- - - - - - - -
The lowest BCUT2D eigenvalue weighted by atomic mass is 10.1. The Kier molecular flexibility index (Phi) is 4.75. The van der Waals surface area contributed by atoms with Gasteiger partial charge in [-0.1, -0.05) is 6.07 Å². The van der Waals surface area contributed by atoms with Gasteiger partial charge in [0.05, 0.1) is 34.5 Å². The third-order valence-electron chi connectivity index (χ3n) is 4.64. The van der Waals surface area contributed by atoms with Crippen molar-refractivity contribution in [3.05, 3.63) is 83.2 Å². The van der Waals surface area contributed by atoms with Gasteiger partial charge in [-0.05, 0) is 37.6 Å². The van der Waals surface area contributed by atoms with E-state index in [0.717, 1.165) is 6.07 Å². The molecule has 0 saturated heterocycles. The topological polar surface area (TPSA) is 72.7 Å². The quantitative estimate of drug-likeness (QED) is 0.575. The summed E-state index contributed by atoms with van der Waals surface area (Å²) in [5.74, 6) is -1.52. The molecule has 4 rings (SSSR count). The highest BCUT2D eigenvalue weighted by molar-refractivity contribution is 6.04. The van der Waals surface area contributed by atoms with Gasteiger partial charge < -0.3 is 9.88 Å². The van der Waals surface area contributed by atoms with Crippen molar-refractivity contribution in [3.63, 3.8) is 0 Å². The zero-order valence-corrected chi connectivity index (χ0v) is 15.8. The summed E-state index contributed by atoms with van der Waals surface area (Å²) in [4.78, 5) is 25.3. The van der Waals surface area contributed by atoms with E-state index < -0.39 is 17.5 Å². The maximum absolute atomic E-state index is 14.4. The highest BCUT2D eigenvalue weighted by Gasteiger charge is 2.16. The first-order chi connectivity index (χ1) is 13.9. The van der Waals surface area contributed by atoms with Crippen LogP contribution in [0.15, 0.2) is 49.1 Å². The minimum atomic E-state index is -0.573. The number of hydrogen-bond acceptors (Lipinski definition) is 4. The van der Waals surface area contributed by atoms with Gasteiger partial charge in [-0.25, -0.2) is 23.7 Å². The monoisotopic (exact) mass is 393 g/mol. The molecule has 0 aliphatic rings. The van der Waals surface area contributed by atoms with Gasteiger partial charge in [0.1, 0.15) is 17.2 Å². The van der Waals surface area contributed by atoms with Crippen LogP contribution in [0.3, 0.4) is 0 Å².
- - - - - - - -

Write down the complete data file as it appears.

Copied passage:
The lowest BCUT2D eigenvalue weighted by atomic mass is 10.1. The Kier molecular flexibility index (Phi) is 4.75. The van der Waals surface area contributed by atoms with Gasteiger partial charge in [-0.1, -0.05) is 6.07 Å². The van der Waals surface area contributed by atoms with Gasteiger partial charge in [0.05, 0.1) is 34.5 Å². The third-order valence-electron chi connectivity index (χ3n) is 4.64. The van der Waals surface area contributed by atoms with Crippen molar-refractivity contribution in [3.05, 3.63) is 83.2 Å². The van der Waals surface area contributed by atoms with Gasteiger partial charge in [-0.05, 0) is 37.6 Å². The van der Waals surface area contributed by atoms with E-state index in [0.717, 1.165) is 6.07 Å². The molecule has 0 saturated heterocycles. The topological polar surface area (TPSA) is 72.7 Å². The quantitative estimate of drug-likeness (QED) is 0.575. The summed E-state index contributed by atoms with van der Waals surface area (Å²) in [5.74, 6) is -1.52. The molecule has 4 rings (SSSR count). The highest BCUT2D eigenvalue weighted by molar-refractivity contribution is 6.04. The van der Waals surface area contributed by atoms with Gasteiger partial charge < -0.3 is 9.88 Å². The van der Waals surface area contributed by atoms with Crippen molar-refractivity contribution in [3.63, 3.8) is 0 Å². The zero-order valence-corrected chi connectivity index (χ0v) is 15.8. The summed E-state index contributed by atoms with van der Waals surface area (Å²) in [4.78, 5) is 25.3. The van der Waals surface area contributed by atoms with E-state index < -0.39 is 17.5 Å². The maximum absolute atomic E-state index is 14.4. The highest BCUT2D eigenvalue weighted by Gasteiger charge is 2.16. The first-order chi connectivity index (χ1) is 13.9. The van der Waals surface area contributed by atoms with Crippen LogP contribution in [0.15, 0.2) is 49.1 Å². The minimum atomic E-state index is -0.573. The number of hydrogen-bond acceptors (Lipinski definition) is 4. The van der Waals surface area contributed by atoms with Gasteiger partial charge in [-0.25, -0.2) is 23.7 Å². The monoisotopic (exact) mass is 393 g/mol. The molecule has 0 aliphatic rings. The van der Waals surface area contributed by atoms with Gasteiger partial charge in [0.1, 0.15) is 17.2 Å². The van der Waals surface area contributed by atoms with Crippen LogP contribution in [0.3, 0.4) is 0 Å².